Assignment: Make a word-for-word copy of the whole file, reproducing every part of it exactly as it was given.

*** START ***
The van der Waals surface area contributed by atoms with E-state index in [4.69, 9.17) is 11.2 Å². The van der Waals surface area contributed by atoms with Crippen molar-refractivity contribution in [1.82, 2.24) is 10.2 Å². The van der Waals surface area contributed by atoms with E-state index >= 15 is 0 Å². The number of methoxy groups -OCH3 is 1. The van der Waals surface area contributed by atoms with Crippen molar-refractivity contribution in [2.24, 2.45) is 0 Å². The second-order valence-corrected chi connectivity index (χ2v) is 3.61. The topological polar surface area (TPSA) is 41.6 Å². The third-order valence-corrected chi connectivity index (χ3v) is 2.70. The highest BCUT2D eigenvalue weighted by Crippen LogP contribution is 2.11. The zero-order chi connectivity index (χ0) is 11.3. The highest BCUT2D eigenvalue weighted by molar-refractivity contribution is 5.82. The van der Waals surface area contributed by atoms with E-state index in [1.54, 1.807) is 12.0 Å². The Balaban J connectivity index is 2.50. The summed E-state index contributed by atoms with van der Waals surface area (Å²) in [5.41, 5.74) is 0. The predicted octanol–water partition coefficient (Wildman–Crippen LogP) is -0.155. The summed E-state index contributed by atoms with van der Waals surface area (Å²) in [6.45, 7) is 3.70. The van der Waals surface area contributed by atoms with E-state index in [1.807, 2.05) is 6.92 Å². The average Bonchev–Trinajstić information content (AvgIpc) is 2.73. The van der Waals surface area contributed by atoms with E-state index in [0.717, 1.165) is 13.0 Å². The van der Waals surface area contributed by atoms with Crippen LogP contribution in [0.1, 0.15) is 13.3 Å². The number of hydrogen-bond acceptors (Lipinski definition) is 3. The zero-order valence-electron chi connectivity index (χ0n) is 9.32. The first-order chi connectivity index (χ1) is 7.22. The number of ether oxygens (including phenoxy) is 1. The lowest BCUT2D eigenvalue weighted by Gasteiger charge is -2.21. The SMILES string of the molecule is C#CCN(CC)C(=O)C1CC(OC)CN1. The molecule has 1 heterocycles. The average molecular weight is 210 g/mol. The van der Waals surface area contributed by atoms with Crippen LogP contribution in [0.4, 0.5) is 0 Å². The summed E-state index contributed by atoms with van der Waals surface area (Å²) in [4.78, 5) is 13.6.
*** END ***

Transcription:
The van der Waals surface area contributed by atoms with E-state index in [4.69, 9.17) is 11.2 Å². The van der Waals surface area contributed by atoms with Crippen molar-refractivity contribution in [1.82, 2.24) is 10.2 Å². The van der Waals surface area contributed by atoms with E-state index >= 15 is 0 Å². The number of methoxy groups -OCH3 is 1. The van der Waals surface area contributed by atoms with Crippen molar-refractivity contribution in [2.24, 2.45) is 0 Å². The second-order valence-corrected chi connectivity index (χ2v) is 3.61. The topological polar surface area (TPSA) is 41.6 Å². The third-order valence-corrected chi connectivity index (χ3v) is 2.70. The highest BCUT2D eigenvalue weighted by Crippen LogP contribution is 2.11. The zero-order chi connectivity index (χ0) is 11.3. The highest BCUT2D eigenvalue weighted by molar-refractivity contribution is 5.82. The van der Waals surface area contributed by atoms with E-state index in [1.54, 1.807) is 12.0 Å². The Balaban J connectivity index is 2.50. The summed E-state index contributed by atoms with van der Waals surface area (Å²) in [5.41, 5.74) is 0. The predicted octanol–water partition coefficient (Wildman–Crippen LogP) is -0.155. The summed E-state index contributed by atoms with van der Waals surface area (Å²) in [6.45, 7) is 3.70. The van der Waals surface area contributed by atoms with E-state index in [1.807, 2.05) is 6.92 Å². The average Bonchev–Trinajstić information content (AvgIpc) is 2.73. The van der Waals surface area contributed by atoms with E-state index in [0.717, 1.165) is 13.0 Å². The van der Waals surface area contributed by atoms with Crippen LogP contribution in [0.1, 0.15) is 13.3 Å². The number of hydrogen-bond acceptors (Lipinski definition) is 3. The zero-order valence-electron chi connectivity index (χ0n) is 9.32. The first-order chi connectivity index (χ1) is 7.22. The number of ether oxygens (including phenoxy) is 1. The lowest BCUT2D eigenvalue weighted by Gasteiger charge is -2.21. The SMILES string of the molecule is C#CCN(CC)C(=O)C1CC(OC)CN1. The molecule has 1 heterocycles. The average molecular weight is 210 g/mol. The van der Waals surface area contributed by atoms with Crippen LogP contribution in [0.4, 0.5) is 0 Å². The summed E-state index contributed by atoms with van der Waals surface area (Å²) in [4.78, 5) is 13.6.